• A lesson in social engineering: president debates
    There is no debate, there is only social engineering.
  • America Has Never Been So Ripe for Tyranny
    The freedom in that democracy has to be experienced to be believed — with shame and privilege in particular emerging over time as anathema. But it is inherently unstable. […] And it is when a democracy has ripened as fully as this, Plato argues, that a would-be tyrant will often seize his moment.
  • How American Politics Went Insane
    Chaos syndrome is a chronic decline in the political system’s capacity for self-organization. It happened gradually—and until the U.S. figures out how to treat the problem, it will only get worse.
  • The end of capitalism has begun
    Capitalism, it turns out, will not be abolished by forced-march techniques. It will be abolished by creating something more dynamic that exists, at first, almost unseen within the old system, but which will break through, reshaping the economy around new values and behaviours.
  • The Age of Disorder
    Authoritarianism, mercantilism, and nationalism are beginning to replace democracy, capitalism, and internationalism.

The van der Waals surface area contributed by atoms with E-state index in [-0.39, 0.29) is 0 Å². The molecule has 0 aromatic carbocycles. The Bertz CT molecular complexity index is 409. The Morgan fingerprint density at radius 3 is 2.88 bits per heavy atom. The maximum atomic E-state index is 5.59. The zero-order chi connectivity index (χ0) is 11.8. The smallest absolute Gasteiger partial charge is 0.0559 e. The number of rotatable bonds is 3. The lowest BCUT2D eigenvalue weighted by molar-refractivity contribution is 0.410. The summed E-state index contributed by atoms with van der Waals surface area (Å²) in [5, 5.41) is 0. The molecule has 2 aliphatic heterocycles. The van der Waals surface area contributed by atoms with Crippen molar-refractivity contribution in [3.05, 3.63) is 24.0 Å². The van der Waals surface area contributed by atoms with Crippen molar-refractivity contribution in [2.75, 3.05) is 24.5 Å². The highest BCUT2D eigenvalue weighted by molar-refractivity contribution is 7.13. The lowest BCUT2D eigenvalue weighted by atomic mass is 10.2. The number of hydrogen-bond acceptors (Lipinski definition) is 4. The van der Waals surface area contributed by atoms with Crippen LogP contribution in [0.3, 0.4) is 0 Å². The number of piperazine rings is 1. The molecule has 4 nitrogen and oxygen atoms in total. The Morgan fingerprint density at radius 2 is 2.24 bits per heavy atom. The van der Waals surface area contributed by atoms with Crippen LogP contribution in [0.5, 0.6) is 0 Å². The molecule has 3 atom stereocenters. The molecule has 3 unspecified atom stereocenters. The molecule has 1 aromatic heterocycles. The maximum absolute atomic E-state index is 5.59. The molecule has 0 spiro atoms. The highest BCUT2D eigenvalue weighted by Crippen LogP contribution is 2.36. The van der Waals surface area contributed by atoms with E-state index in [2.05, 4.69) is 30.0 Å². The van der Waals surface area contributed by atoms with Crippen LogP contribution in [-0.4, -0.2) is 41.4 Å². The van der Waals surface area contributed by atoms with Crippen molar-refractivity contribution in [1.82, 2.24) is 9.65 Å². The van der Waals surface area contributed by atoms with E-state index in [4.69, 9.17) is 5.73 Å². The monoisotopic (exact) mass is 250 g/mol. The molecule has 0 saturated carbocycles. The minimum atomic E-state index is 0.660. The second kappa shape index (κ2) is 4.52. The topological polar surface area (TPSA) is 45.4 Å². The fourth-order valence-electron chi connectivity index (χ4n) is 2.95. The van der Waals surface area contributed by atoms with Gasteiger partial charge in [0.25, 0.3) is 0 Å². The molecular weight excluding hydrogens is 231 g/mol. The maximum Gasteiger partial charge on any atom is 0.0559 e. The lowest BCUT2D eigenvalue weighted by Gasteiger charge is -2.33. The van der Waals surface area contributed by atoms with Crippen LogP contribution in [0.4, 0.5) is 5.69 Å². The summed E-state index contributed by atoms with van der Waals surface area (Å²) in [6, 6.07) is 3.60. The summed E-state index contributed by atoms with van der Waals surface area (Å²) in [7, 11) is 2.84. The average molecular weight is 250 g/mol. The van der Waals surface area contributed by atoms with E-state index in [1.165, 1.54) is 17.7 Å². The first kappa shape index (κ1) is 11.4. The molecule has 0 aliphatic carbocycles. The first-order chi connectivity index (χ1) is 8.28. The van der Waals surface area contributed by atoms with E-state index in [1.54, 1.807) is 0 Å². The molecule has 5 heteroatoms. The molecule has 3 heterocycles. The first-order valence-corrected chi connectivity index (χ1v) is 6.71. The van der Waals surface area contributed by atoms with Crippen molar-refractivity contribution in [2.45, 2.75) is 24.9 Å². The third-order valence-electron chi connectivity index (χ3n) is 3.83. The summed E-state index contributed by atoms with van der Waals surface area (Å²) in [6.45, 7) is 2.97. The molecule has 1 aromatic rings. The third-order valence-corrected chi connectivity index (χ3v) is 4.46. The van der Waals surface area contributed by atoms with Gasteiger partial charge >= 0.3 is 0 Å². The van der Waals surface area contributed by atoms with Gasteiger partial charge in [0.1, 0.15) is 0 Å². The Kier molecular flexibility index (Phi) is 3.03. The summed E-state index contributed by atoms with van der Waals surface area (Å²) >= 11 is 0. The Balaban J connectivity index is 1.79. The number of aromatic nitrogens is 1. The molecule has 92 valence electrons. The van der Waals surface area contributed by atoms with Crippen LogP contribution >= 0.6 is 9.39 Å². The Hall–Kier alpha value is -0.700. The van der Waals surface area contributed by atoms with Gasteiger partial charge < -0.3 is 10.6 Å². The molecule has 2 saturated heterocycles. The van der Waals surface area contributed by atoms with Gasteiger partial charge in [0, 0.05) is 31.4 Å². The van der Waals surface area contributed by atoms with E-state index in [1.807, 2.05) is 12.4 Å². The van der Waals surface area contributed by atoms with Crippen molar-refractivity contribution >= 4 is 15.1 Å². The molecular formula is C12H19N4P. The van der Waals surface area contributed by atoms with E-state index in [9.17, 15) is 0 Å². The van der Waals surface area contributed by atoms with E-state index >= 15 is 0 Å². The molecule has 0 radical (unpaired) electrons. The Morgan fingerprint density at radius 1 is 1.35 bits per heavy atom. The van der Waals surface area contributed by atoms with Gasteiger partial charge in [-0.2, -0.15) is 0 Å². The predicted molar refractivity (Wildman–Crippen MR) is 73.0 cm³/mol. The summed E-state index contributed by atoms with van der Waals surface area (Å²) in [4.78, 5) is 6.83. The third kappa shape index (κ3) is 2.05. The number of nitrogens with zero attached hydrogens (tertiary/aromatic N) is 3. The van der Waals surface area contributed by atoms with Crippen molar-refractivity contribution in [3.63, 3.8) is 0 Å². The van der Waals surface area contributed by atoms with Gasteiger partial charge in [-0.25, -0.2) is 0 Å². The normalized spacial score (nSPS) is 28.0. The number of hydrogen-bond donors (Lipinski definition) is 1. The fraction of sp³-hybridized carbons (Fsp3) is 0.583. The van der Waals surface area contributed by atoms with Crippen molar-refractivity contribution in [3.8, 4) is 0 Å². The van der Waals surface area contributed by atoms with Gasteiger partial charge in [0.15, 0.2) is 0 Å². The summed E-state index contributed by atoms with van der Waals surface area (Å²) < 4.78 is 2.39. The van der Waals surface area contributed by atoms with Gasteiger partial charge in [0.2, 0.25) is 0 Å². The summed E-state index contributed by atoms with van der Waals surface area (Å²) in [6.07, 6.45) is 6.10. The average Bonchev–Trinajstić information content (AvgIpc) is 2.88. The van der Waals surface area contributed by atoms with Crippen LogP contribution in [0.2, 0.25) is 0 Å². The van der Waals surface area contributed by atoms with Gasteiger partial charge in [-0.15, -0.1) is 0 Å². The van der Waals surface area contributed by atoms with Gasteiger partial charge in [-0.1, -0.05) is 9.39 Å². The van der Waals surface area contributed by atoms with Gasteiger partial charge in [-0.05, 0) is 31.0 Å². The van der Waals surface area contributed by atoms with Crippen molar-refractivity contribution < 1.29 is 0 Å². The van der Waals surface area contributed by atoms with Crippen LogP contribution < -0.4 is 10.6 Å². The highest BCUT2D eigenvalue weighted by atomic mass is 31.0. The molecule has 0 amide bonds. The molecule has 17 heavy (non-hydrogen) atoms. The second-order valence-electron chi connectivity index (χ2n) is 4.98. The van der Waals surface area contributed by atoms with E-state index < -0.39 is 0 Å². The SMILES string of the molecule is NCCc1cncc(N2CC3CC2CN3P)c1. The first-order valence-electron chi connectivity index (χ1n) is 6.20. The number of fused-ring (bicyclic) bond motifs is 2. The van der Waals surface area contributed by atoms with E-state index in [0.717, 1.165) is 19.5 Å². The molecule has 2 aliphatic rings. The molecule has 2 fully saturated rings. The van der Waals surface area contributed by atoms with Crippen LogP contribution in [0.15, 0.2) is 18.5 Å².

Links 2016-07-18

Thoughts and recipes to build and run systems and services.

  • How to build stable systems
    The first decision is easily the most important. It is one of ideology: the developers are in control of the software. Not the other way around. Managers are not in control of the software. Product Owners are not in control of the software. Developers are.
  • The 15-point DevOps Check List
    The checklist could help you proceed with setting up a DevOps culture but don’t consider it as a unique way to proceed with your organization transformation.
  • 10 Philosophies for Engineers
    In this post and podcast episode, I convey some loose philosophies about modern software engineering. These are strong opinions weakly held. I welcome debate and discussion.